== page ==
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Open Letter from New York State Budget Director Robert Mujica Regarding Amazon (ny.gov)
214 points by agreen 27 days ago | hide | past | web | favorite | 217 comments



I suspect I'll never get why the notion of giving a tax handout to a company that's one of the most valuable in the world shouldn't be a non-starter.

> Incredibly, I have heard city and state elected officials who were opponents of the project claim that Amazon was getting $3 billion in government subsidies that could have been better spent on housing or transportation. This is either a blatant untruth or fundamental ignorance of basic math by a group of elected officials. The city and state 'gave' Amazon nothing. Amazon was to build their headquarters with union jobs and pay the city and state $27 billion in revenues. The city, through existing as-of-right tax credits, and the state through Excelsior Tax credits - a program approved by the same legislators railing against it - would provide up to $3 billion in tax relief, IF Amazon created the 25,000-40,000 jobs and thus generated $27 billion in revenue. You don't need to be the State's Budget Director to know that a nine to one return on your investment is a winner.

Actually, you do. Amazon already created jobs in NYC, without any handouts needed. Google recently announced they'd create more jobs, and they didn't expect a handout to do so. By the above logic, a 9:1 return for Amazon jobs is a good deal. What about the Google jobs? Do those count as infinite return?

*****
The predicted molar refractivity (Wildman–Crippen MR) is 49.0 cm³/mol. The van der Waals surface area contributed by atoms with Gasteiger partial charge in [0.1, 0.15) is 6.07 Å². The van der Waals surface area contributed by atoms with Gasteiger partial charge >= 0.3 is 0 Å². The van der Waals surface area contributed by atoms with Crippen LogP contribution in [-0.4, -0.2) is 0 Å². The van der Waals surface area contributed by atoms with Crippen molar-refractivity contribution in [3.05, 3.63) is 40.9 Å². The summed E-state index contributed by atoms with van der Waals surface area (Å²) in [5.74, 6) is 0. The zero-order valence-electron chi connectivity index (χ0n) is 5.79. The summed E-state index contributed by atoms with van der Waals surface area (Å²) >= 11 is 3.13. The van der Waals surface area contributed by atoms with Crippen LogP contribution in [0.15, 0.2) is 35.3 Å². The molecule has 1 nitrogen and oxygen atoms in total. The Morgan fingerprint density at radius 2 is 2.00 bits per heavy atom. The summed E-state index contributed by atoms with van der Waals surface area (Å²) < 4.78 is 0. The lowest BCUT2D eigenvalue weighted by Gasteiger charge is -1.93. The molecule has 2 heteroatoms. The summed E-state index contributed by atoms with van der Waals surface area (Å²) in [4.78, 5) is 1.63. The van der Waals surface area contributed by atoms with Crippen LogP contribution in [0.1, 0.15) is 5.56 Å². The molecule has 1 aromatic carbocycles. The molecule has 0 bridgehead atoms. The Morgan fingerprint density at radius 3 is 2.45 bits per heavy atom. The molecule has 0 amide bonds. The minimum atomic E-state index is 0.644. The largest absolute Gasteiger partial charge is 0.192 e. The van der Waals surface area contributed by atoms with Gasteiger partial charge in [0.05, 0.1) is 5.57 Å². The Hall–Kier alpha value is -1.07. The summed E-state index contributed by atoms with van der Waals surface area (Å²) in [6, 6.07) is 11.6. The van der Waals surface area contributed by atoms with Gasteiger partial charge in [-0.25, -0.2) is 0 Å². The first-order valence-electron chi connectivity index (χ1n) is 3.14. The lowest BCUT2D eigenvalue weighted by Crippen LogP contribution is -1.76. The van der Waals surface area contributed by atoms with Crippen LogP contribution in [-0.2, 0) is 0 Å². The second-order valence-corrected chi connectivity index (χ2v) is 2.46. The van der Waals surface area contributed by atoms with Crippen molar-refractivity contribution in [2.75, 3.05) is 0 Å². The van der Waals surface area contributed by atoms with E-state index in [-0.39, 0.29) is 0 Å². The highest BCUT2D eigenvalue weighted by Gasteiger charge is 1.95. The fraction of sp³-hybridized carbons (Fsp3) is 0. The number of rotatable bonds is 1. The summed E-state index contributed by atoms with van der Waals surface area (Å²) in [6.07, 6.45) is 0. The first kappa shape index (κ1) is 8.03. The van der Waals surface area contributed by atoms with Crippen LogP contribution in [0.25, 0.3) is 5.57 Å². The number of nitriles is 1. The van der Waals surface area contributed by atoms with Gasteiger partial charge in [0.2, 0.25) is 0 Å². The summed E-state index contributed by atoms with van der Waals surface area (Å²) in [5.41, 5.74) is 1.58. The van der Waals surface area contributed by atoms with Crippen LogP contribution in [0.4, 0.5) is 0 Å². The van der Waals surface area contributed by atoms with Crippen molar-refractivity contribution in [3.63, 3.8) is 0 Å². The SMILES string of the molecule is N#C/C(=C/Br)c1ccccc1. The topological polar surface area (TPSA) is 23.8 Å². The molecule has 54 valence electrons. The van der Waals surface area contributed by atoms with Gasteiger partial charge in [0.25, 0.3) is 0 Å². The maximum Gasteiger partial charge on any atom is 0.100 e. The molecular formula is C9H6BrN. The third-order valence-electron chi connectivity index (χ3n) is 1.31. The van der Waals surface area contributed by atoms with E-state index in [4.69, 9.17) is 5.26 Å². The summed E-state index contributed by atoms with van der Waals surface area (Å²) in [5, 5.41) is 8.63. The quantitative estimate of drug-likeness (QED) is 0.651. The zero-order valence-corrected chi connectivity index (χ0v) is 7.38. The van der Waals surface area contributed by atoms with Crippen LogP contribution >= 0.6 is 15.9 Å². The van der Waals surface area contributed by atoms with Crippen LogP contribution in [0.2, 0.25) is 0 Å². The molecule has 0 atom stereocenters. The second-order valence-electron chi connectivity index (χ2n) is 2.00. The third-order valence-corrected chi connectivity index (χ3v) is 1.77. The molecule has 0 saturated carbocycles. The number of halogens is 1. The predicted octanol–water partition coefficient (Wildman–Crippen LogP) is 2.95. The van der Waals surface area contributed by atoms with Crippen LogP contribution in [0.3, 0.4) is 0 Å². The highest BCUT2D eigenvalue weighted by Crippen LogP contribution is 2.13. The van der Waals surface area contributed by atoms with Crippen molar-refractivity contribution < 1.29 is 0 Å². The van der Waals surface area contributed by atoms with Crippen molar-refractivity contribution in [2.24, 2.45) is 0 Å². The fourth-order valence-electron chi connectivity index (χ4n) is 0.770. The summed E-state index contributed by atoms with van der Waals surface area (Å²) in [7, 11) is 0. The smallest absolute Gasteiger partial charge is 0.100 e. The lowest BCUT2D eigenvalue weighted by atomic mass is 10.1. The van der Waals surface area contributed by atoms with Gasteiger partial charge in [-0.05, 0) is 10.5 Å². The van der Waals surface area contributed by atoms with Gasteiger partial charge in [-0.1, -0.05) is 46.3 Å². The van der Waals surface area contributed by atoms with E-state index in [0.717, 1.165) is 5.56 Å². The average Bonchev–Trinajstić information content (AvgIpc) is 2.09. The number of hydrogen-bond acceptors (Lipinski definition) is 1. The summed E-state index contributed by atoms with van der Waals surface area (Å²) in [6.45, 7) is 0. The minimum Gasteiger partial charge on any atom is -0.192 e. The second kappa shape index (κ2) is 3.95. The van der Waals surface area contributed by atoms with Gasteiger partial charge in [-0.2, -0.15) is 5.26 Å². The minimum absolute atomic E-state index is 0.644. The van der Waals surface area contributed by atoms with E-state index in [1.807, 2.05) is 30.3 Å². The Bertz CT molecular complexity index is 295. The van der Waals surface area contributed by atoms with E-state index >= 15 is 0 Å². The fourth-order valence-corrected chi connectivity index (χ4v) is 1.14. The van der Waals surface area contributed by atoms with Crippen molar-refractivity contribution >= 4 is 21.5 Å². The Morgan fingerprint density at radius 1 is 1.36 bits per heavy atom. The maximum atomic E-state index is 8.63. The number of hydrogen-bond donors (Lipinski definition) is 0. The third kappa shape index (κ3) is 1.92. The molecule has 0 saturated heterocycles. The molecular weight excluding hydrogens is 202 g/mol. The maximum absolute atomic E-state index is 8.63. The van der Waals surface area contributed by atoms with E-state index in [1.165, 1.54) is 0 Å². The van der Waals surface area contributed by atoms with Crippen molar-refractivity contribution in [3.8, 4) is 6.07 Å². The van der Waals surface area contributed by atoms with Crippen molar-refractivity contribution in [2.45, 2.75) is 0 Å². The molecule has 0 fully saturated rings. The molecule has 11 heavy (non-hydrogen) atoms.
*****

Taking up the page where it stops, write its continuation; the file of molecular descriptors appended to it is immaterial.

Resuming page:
If so, more infinite returns, and less 9:1 returns, please.

Or is there something else at work here?


You are addressing the quote:

> You don't need to be the State's Budget Director to know that a nine to one return on your investment is a winner.

I think you are here making a moral argument of sorts. Why is it morally better to get 100% of nothing than to participate in a project with incentives that give you 9 times return plus create 24-40k jobs? I simply don't see a viable argument that this was morally right, and wonder what argument you have that the facts we know support this proposition.

So far the opponents have not provided a "morally better" alternative to provide Queens with 25-40k jobs, unionized secure jobs for vast amounts of families, and a tax base necessary to invest in Queens that has received very little investment in decades. They have "hopes and dreams", but destroy the only path we had to get there.